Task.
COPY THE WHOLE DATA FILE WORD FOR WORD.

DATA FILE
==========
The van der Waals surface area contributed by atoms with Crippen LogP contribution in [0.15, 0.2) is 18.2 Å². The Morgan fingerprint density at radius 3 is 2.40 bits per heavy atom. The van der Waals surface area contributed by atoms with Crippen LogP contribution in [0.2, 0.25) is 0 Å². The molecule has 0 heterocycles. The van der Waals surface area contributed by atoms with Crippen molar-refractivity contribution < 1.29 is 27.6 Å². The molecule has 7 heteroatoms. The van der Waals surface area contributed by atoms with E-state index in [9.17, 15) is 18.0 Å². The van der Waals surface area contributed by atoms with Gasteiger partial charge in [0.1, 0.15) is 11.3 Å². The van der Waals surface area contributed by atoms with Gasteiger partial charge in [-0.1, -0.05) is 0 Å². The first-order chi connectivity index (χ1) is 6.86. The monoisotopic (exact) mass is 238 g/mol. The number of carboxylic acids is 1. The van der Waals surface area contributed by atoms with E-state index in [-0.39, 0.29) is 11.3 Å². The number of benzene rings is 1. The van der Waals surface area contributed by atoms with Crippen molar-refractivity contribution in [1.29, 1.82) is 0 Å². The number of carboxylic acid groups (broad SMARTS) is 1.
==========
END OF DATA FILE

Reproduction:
The van der Waals surface area contributed by atoms with Crippen LogP contribution in [0.15, 0.2) is 18.2 Å². The Morgan fingerprint density at radius 3 is 2.40 bits per heavy atom. The van der Waals surface area contributed by atoms with Crippen LogP contribution in [0.2, 0.25) is 0 Å². The molecule has 0 heterocycles. The van der Waals surface area contributed by atoms with Crippen molar-refractivity contribution < 1.29 is 27.6 Å². The molecule has 7 heteroatoms. The van der Waals surface area contributed by atoms with E-state index in [9.17, 15) is 18.0 Å². The van der Waals surface area contributed by atoms with Gasteiger partial charge in [0.1, 0.15) is 11.3 Å². The van der Waals surface area contributed by atoms with Gasteiger partial charge in [-0.1, -0.05) is 0 Å². The first-order chi connectivity index (χ1) is 6.86. The monoisotopic (exact) mass is 238 g/mol. The number of carboxylic acids is 1. The van der Waals surface area contributed by atoms with E-state index in [-0.39, 0.29) is 11.3 Å². The number of benzene rings is 1. The van der Waals surface area contributed by atoms with Crippen molar-refractivity contribution in [1.29, 1.82) is 0 Å². The number of carboxylic acid groups (broad SMARTS) is 1.